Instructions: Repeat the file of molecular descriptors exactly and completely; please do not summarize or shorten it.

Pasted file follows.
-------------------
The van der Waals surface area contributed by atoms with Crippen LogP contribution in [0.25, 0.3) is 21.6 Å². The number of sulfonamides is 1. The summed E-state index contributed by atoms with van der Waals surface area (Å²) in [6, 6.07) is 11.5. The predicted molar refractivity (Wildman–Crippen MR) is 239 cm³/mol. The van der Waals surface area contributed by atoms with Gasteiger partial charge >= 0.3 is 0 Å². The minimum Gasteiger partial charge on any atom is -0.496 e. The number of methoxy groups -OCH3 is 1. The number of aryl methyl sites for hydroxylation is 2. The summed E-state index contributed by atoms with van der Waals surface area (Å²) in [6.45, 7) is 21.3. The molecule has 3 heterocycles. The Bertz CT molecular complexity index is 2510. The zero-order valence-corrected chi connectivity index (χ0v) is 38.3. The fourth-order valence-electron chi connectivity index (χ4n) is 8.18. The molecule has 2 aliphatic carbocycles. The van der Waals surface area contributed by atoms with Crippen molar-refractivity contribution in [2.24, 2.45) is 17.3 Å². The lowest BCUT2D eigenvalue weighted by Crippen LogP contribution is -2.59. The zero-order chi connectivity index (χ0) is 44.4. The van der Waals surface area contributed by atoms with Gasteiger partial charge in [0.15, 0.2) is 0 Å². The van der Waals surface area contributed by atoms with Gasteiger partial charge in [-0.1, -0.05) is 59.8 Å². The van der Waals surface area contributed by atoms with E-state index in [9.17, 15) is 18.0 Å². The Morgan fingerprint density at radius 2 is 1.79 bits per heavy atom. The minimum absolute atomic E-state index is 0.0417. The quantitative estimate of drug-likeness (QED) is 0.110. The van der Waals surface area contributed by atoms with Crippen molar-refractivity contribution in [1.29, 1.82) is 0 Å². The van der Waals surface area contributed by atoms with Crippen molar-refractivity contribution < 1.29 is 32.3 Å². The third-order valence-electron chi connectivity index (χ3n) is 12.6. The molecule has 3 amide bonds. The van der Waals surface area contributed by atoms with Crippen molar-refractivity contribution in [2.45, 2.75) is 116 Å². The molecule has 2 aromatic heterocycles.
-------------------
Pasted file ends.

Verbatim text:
The van der Waals surface area contributed by atoms with Crippen LogP contribution in [0.25, 0.3) is 21.6 Å². The number of sulfonamides is 1. The summed E-state index contributed by atoms with van der Waals surface area (Å²) in [6, 6.07) is 11.5. The predicted molar refractivity (Wildman–Crippen MR) is 239 cm³/mol. The van der Waals surface area contributed by atoms with Gasteiger partial charge >= 0.3 is 0 Å². The minimum Gasteiger partial charge on any atom is -0.496 e. The number of methoxy groups -OCH3 is 1. The number of aryl methyl sites for hydroxylation is 2. The summed E-state index contributed by atoms with van der Waals surface area (Å²) in [6.45, 7) is 21.3. The molecule has 3 heterocycles. The Bertz CT molecular complexity index is 2510. The zero-order valence-corrected chi connectivity index (χ0v) is 38.3. The fourth-order valence-electron chi connectivity index (χ4n) is 8.18. The molecule has 2 aliphatic carbocycles. The van der Waals surface area contributed by atoms with Crippen molar-refractivity contribution in [2.24, 2.45) is 17.3 Å². The lowest BCUT2D eigenvalue weighted by Crippen LogP contribution is -2.59. The zero-order chi connectivity index (χ0) is 44.4. The van der Waals surface area contributed by atoms with Gasteiger partial charge in [0.15, 0.2) is 0 Å². The van der Waals surface area contributed by atoms with Gasteiger partial charge in [-0.1, -0.05) is 59.8 Å². The van der Waals surface area contributed by atoms with E-state index in [9.17, 15) is 18.0 Å². The Morgan fingerprint density at radius 2 is 1.79 bits per heavy atom. The minimum absolute atomic E-state index is 0.0417. The quantitative estimate of drug-likeness (QED) is 0.110. The van der Waals surface area contributed by atoms with Crippen molar-refractivity contribution in [1.29, 1.82) is 0 Å². The van der Waals surface area contributed by atoms with Crippen molar-refractivity contribution < 1.29 is 32.3 Å². The third-order valence-electron chi connectivity index (χ3n) is 12.6. The molecule has 3 amide bonds. The van der Waals surface area contributed by atoms with Crippen molar-refractivity contribution in [2.45, 2.75) is 116 Å². The molecule has 2 aromatic heterocycles.